“As the bridegroom was delayed, they all became drowsy and slept.” (Matthew 25:5).
This verse is in the middle of the parable of the ten virgins. Jesus refers to the reality of there being a delay before the bridegroom returns. This theme of delay is given as an explicit reason by Jesus for some of his parables (Luke 19:11).
The question arises: why the delay? The short answer is that we are not told. We are called to be faithful as we wait.
But the Scriptures do give us insight into some of the issues at stake. One of them is the notion of freedom. In his book ‘People who made history’, Roy Clements comments upon the variety of time spans in the book of Judges. It is all so unpredictable. For example, in the time framesthere will be oppression for 8 years and then peace for 40 years, oppression for 18 years, peace 80 years, oppression 20 years, peace for 40 years. There is no discernible pattern. He then makes the perceptive observation:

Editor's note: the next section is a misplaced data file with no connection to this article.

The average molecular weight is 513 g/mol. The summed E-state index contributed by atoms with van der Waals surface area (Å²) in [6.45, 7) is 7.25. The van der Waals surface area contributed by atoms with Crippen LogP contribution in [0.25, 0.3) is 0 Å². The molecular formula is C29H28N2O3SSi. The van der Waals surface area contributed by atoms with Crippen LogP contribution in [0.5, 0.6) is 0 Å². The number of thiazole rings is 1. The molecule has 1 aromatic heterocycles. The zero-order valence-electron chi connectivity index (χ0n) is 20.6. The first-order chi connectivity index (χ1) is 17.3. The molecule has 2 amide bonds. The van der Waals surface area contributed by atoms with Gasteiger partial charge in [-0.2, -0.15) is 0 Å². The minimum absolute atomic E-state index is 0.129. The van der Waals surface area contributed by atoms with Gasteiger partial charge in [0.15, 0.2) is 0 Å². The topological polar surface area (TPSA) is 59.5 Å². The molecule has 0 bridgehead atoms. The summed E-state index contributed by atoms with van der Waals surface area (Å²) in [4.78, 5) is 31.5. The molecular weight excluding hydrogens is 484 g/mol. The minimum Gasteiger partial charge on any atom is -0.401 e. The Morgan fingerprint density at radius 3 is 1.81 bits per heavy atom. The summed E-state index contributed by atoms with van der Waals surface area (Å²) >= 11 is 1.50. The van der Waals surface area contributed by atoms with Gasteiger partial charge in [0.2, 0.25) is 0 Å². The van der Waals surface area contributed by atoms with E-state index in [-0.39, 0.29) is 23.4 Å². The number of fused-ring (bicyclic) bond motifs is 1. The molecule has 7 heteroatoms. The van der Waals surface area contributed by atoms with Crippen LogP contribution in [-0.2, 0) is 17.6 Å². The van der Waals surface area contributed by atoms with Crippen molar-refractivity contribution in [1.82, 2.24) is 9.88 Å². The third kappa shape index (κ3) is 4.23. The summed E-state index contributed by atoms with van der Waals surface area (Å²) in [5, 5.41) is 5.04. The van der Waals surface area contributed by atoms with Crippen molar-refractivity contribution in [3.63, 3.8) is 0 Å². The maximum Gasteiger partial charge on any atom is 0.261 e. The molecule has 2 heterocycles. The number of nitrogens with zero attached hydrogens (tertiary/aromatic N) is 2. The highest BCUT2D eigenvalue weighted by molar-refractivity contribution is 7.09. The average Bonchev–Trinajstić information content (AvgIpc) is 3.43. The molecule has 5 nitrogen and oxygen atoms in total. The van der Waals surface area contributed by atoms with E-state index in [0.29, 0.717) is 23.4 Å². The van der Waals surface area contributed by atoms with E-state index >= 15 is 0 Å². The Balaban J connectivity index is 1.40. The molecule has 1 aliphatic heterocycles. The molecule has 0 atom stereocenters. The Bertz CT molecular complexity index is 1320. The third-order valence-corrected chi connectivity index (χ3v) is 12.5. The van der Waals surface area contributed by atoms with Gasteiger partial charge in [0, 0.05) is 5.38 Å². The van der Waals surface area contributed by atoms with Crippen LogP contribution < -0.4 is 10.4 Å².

“It is necessary for there to be a time lag between crime and punishment. Furthermore, the time lag must be of indeterminate duration. Otherwise, there is no freedom to sin; and if there is no freedom to sin, there is no freedom at all.” (P 25).
This is a helpful insight into what might also be occurring when there is a delay in the Lord’s righteous judgement. It is also the way in which the heart is revealed. For there is another question at stake: ‘How does God get us to love him without destroying our free will?’ The time delay also serves to reveal the heart of the faithful. In short, the very delay reveals the heart that believes. The love that waits. Freely.
“Love bears all things, believes all things, hopes all things, endures all things. Love never ends.” (1 Corinthians 13:7-8).